2008 Two Titans (3rd) and Broncos Sharks and Roosters
2007 Zero Nil Nil
2006 One Cowboys (1st) Bulldogs
2005 Three Cowboys, Sharks and Sea Eagles Eels, Dragons and Wests Tigers (10th)
2004 One Dragons Panthers
2003 Two Broncos and Storm Panthers (8th) and Bulldogs
2002 One Bulldogs (3rd)* Roosters (7th)
2001 Two Broncos and Roosters Eels and Bulldogs
2000 Two Sharks and Wests Tigers (4th) Roosters and Knights
1999 One Panthers (2nd) Eels
1998 One^ Roosters Eels

*Bulldogs stripped of all points for salary cap breaches.

^1998 had a ten team finals series.

In the ‘teams out’ column an italicised team failed to make the finals, with the figure in brackets where they were placed after Round 8.

In the ‘teams in’ column an italicised team won the premiership, with the figure in brackets where they were placed after Round 8.


Of the 84 available top-four spots over the 21 seasons of the NRL, 33 of them (39.3 per cent) have been taken by sides that weren’t in the top four after Round 8. That’s an average of 1.6 changes per season.

Of those 33 sides that have forced their way into the top four at the end of the home-and-away season after a lesser start, only seven of them (21.2 per cent) have won the premiership.

Only one of those victorious sides – the Wests Tigers in 2005 – were outside the top eight after Round 8.

So where were the eventual premiers placed at the conclusion of Round 8 in their respective seasons?

NRL premiers after Round 8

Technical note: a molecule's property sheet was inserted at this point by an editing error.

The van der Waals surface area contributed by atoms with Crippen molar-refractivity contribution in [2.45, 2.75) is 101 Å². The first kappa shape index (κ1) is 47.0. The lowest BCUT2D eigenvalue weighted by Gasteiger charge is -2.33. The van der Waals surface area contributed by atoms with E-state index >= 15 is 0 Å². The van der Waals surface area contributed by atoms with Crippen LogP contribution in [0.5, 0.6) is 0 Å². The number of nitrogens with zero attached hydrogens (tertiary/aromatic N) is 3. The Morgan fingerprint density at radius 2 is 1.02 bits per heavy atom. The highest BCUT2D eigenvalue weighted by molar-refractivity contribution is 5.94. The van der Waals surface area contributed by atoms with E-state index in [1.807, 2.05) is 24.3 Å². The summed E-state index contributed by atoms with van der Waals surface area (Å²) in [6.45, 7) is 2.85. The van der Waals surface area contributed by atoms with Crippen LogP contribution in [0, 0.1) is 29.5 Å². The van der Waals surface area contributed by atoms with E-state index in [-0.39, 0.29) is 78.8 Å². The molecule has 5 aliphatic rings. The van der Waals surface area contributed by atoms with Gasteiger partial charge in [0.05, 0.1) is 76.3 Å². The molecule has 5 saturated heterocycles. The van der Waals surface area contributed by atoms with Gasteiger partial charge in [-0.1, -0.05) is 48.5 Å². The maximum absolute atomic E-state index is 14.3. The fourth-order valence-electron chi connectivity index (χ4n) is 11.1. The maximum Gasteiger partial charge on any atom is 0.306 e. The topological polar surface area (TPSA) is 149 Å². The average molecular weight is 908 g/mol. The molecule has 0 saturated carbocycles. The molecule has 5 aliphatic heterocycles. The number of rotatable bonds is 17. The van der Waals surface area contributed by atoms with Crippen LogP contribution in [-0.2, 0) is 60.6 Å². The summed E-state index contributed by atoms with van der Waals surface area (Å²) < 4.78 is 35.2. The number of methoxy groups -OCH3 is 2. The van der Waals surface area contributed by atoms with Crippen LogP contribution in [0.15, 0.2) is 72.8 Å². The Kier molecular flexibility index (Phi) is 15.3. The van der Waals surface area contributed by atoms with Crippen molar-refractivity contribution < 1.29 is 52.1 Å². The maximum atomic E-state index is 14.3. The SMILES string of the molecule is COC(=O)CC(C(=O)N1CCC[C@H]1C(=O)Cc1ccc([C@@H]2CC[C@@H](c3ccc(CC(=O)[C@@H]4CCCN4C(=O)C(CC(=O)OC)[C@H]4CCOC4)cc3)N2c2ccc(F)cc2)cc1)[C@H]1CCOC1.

Year Premier Ladder position
2018 Roosters 8/16
2017 Storm 1/16
2016 Sharks 4/16
2015 Cowboys 4/16
2014 Rabbitohs 7/16
2013 Roosters 3/16
2012 Storm 1/16
2011 Sea Eagles 5/16
2010 Dragons 1/16
2009 Storm 6/16
2008 Sea Eagles 4/16
2007 Storm 2/16
2006 Broncos 3/15
2005 Wests Tigers 10/15
2004 Bulldogs 1/15
2003 Panthers 8/15
2002 Roosters 7/15
2001 Knights 2/14
2000 Broncos 1/14
1999 Storm 4/17
1998 Broncos 1/20

The huge and overwhelming stat here is that two-thirds of the time the eventual premier is already now in the top four. That means things look the best for the Roosters, Rabbitohs, Raiders and Storm.

In almost a third of occasions the eventual premier was sitting on top of the NRL ladder at the end of Round 8.

Again, only once out of 21 seasons – 2005 – was the eventual premier not in the top eight by the end of Round 8.

So for all of those sides from ninth position downwards, they’d better be weaving some pretty special magic indeed this magic round if they are any chance of glory in October.